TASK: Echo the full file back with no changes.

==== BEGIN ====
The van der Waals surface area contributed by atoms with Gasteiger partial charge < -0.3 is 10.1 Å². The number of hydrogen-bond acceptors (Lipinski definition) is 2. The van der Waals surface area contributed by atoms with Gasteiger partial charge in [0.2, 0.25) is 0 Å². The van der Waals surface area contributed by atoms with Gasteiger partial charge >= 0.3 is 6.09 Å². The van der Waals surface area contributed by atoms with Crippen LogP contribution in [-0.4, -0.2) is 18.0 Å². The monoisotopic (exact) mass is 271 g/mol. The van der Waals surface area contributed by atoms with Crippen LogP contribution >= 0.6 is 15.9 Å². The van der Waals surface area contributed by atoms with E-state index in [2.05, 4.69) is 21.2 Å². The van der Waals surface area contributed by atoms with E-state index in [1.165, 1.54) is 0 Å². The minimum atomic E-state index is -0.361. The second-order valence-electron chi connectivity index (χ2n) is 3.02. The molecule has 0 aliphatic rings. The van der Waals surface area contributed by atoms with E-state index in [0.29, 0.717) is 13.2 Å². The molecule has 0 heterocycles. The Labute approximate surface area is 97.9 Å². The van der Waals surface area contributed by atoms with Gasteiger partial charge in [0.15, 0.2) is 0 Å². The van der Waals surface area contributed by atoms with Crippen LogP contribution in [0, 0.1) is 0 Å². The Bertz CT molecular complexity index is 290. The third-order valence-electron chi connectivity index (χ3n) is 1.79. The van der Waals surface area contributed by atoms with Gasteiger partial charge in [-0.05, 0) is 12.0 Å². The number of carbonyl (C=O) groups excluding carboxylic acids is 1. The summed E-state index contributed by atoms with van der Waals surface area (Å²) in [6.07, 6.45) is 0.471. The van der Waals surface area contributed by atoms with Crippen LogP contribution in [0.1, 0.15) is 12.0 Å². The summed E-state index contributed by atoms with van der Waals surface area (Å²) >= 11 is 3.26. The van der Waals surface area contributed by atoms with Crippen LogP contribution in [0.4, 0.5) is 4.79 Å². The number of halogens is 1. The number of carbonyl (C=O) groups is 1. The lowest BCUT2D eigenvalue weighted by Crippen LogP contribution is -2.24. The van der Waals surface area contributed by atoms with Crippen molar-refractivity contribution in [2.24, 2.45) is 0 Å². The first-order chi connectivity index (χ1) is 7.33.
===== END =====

The van der Waals surface area contributed by atoms with Gasteiger partial charge < -0.3 is 10.1 Å². The number of hydrogen-bond acceptors (Lipinski definition) is 2. The van der Waals surface area contributed by atoms with Gasteiger partial charge in [0.2, 0.25) is 0 Å². The van der Waals surface area contributed by atoms with Gasteiger partial charge >= 0.3 is 6.09 Å². The van der Waals surface area contributed by atoms with Crippen LogP contribution in [-0.4, -0.2) is 18.0 Å². The monoisotopic (exact) mass is 271 g/mol. The van der Waals surface area contributed by atoms with Crippen LogP contribution >= 0.6 is 15.9 Å². The van der Waals surface area contributed by atoms with E-state index in [2.05, 4.69) is 21.2 Å². The van der Waals surface area contributed by atoms with E-state index in [1.165, 1.54) is 0 Å². The minimum atomic E-state index is -0.361. The second-order valence-electron chi connectivity index (χ2n) is 3.02. The molecule has 0 aliphatic rings. The van der Waals surface area contributed by atoms with E-state index in [0.29, 0.717) is 13.2 Å². The molecule has 0 heterocycles. The Labute approximate surface area is 97.9 Å². The van der Waals surface area contributed by atoms with Gasteiger partial charge in [0.15, 0.2) is 0 Å². The van der Waals surface area contributed by atoms with Crippen LogP contribution in [0, 0.1) is 0 Å². The Bertz CT molecular complexity index is 290. The third-order valence-electron chi connectivity index (χ3n) is 1.79. The van der Waals surface area contributed by atoms with Gasteiger partial charge in [-0.05, 0) is 12.0 Å². The number of carbonyl (C=O) groups excluding carboxylic acids is 1. The summed E-state index contributed by atoms with van der Waals surface area (Å²) in [6.07, 6.45) is 0.471. The van der Waals surface area contributed by atoms with Crippen LogP contribution in [0.1, 0.15) is 12.0 Å². The summed E-state index contributed by atoms with van der Waals surface area (Å²) >= 11 is 3.26. The van der Waals surface area contributed by atoms with Crippen LogP contribution in [0.4, 0.5) is 4.79 Å². The number of halogens is 1. The number of carbonyl (C=O) groups is 1. The lowest BCUT2D eigenvalue weighted by Crippen LogP contribution is -2.24. The van der Waals surface area contributed by atoms with Crippen molar-refractivity contribution in [2.24, 2.45) is 0 Å². The first-order chi connectivity index (χ1) is 7.33.